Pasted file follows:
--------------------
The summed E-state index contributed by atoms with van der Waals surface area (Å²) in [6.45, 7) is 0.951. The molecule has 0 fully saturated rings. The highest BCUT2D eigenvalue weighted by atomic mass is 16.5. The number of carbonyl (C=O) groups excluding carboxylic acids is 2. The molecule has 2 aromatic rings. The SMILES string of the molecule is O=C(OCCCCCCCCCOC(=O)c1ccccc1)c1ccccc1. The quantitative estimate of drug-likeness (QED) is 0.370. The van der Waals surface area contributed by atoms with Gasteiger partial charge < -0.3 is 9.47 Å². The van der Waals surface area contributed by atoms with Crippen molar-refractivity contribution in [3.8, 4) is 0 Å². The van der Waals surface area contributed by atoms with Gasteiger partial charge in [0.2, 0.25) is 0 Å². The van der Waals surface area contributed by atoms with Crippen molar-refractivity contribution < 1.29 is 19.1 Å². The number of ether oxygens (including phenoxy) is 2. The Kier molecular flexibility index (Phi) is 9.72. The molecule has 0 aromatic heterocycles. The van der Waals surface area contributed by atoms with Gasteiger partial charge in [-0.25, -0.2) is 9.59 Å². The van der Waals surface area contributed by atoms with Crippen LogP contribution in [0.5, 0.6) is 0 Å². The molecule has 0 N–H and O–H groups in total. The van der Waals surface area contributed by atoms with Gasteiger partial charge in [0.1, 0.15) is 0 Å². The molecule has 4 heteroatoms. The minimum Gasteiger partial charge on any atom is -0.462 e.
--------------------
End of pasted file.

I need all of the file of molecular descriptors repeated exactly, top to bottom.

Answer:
The summed E-state index contributed by atoms with van der Waals surface area (Å²) in [6.45, 7) is 0.951. The molecule has 0 fully saturated rings. The highest BCUT2D eigenvalue weighted by atomic mass is 16.5. The number of carbonyl (C=O) groups excluding carboxylic acids is 2. The molecule has 2 aromatic rings. The SMILES string of the molecule is O=C(OCCCCCCCCCOC(=O)c1ccccc1)c1ccccc1. The quantitative estimate of drug-likeness (QED) is 0.370. The van der Waals surface area contributed by atoms with Gasteiger partial charge < -0.3 is 9.47 Å². The van der Waals surface area contributed by atoms with Crippen molar-refractivity contribution in [3.8, 4) is 0 Å². The van der Waals surface area contributed by atoms with Gasteiger partial charge in [0.2, 0.25) is 0 Å². The van der Waals surface area contributed by atoms with Crippen molar-refractivity contribution < 1.29 is 19.1 Å². The number of ether oxygens (including phenoxy) is 2. The Kier molecular flexibility index (Phi) is 9.72. The molecule has 0 aromatic heterocycles. The van der Waals surface area contributed by atoms with Gasteiger partial charge in [-0.25, -0.2) is 9.59 Å². The van der Waals surface area contributed by atoms with Crippen LogP contribution in [0.5, 0.6) is 0 Å². The molecule has 0 N–H and O–H groups in total. The van der Waals surface area contributed by atoms with Gasteiger partial charge in [0.1, 0.15) is 0 Å². The molecule has 4 heteroatoms. The minimum Gasteiger partial charge on any atom is -0.462 e.